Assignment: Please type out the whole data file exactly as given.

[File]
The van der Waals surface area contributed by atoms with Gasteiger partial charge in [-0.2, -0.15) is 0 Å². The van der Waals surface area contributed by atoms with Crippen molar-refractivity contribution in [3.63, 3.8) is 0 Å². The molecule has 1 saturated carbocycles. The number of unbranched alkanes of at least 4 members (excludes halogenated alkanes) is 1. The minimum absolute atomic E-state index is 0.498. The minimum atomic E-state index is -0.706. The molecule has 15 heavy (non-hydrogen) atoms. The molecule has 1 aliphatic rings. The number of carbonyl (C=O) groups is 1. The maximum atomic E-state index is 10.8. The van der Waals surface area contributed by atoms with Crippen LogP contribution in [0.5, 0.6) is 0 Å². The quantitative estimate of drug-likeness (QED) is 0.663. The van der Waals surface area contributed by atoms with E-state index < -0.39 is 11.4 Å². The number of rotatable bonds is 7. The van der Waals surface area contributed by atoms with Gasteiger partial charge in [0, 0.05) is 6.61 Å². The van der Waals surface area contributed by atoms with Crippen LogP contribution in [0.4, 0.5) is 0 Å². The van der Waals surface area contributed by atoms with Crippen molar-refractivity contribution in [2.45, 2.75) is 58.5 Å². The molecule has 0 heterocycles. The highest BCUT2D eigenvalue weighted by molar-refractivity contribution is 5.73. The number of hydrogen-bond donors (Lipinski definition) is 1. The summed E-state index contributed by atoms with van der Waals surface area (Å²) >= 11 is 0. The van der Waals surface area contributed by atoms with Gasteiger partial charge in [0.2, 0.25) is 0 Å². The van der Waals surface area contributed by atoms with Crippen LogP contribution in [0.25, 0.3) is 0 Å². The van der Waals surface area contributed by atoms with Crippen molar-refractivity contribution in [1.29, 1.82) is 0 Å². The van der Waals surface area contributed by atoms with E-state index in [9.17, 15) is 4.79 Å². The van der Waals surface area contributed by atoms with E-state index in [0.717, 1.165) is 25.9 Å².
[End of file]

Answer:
The van der Waals surface area contributed by atoms with Gasteiger partial charge in [-0.2, -0.15) is 0 Å². The van der Waals surface area contributed by atoms with Crippen molar-refractivity contribution in [3.63, 3.8) is 0 Å². The molecule has 1 saturated carbocycles. The number of unbranched alkanes of at least 4 members (excludes halogenated alkanes) is 1. The minimum absolute atomic E-state index is 0.498. The minimum atomic E-state index is -0.706. The molecule has 15 heavy (non-hydrogen) atoms. The molecule has 1 aliphatic rings. The number of carbonyl (C=O) groups is 1. The maximum atomic E-state index is 10.8. The van der Waals surface area contributed by atoms with Crippen LogP contribution in [0.5, 0.6) is 0 Å². The quantitative estimate of drug-likeness (QED) is 0.663. The van der Waals surface area contributed by atoms with E-state index < -0.39 is 11.4 Å². The number of rotatable bonds is 7. The van der Waals surface area contributed by atoms with Gasteiger partial charge in [0, 0.05) is 6.61 Å². The van der Waals surface area contributed by atoms with Crippen LogP contribution in [0.4, 0.5) is 0 Å². The van der Waals surface area contributed by atoms with Crippen molar-refractivity contribution in [2.45, 2.75) is 58.5 Å². The molecule has 0 heterocycles. The highest BCUT2D eigenvalue weighted by molar-refractivity contribution is 5.73. The number of hydrogen-bond donors (Lipinski definition) is 1. The summed E-state index contributed by atoms with van der Waals surface area (Å²) >= 11 is 0. The van der Waals surface area contributed by atoms with Gasteiger partial charge in [0.2, 0.25) is 0 Å². The van der Waals surface area contributed by atoms with Crippen LogP contribution in [0.25, 0.3) is 0 Å². The van der Waals surface area contributed by atoms with Crippen molar-refractivity contribution in [1.29, 1.82) is 0 Å². The van der Waals surface area contributed by atoms with E-state index in [9.17, 15) is 4.79 Å². The van der Waals surface area contributed by atoms with E-state index in [0.717, 1.165) is 25.9 Å².